“Our government is pleased to support Team Alberta," says Lukaszuk. "The Borealis home is a great example of made-in-Alberta solutions gaining international attention thanks to the ongoing collaboration between our province’s post-secondary institutions, research and innovation system and industry.”

Mount Royal President, David Docherty was very impressed with the outcome of the collaboration.

“Borealis captures the imagination of students, engages them theoretically and practically, and helps students develop specific and transferable skills,” Docherty says. “This project epitomizes what post-secondary should be.”

Docherty went on to acknowledge the instrumental role played by Mertin in forming the partnership between the two institutions and conveyed his appreciation for the immense contributions he has made to Mount Royal, as the unveiling event marked Mertin’s final day as provost before retirement.

Mount Royal students from the Bissett School of Business, Faculty of Arts — Interior Design, Faculty of Communication Studies were part of a team of over 100 students that brought Borealis to fruition.

Design meets functionality

Ellysa Evans, a recent Mount Royal graduate from the Faculty of Arts — Interior Design, who started working on Borealis while still a student, helped to create the modern and sleek interor of the home.

Mount Royal Interior Design students balance esthetics and function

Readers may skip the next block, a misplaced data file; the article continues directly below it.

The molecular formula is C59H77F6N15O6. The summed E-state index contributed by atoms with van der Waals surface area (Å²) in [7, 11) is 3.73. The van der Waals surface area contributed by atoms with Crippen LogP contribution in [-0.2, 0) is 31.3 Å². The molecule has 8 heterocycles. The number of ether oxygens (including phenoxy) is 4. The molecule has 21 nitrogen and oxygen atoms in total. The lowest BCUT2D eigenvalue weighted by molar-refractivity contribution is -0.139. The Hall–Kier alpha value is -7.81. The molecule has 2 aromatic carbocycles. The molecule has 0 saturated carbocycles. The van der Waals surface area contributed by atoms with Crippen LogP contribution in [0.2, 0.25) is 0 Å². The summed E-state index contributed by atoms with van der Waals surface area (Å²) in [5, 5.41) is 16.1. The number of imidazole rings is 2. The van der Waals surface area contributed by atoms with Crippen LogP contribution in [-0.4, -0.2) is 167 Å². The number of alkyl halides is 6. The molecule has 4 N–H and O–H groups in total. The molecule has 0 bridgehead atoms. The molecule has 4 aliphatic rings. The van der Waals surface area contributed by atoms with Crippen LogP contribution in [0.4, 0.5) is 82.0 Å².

“It was amazing to see the project come from concept, through design development, into construction and finally be completed,” says Evans.

Evans says the experience in collaborating with students across all of the various disciplines that brought the project to life was extremely valuable.

“It was great to work with the students from architecture, engineering, communications and business. I got to see their patterns and pick up on how they viewed different aspects. It was especially great working with the engineers to implement design purposefully — finding a balance between esthetics and function.”

Evans says she is grateful for the connections and relationships with her peers and industry that will bode well for her as a new graduate.

Sarah Lomoreux, a student from Mount Royal’s Bachelor of Communications — Information Design program worked with the Borealis team to develop various infographics that showcased the design elements and energy efficient components of the home.

"Working together with the UofC on Borealis has been an incredible experience. To see the home and know that you are part of the team that made it happen is something that stays with you for your entire academic career and beyond," says Lamoreux. "Being able to collaborate with students across so many faculties from both institutions provides real-life skills and experiences that we will draw from for years to come."

The final product was impressive to say the least, and those in attendance left confident in the team’s success at the October event.

“After taking a tour of this amazing home, and seeing the wonderful collaboration between the two universities, I’m confident that Team Alberta will bring home the brass,” says Docherty.

Brendan Greenslade — August 2013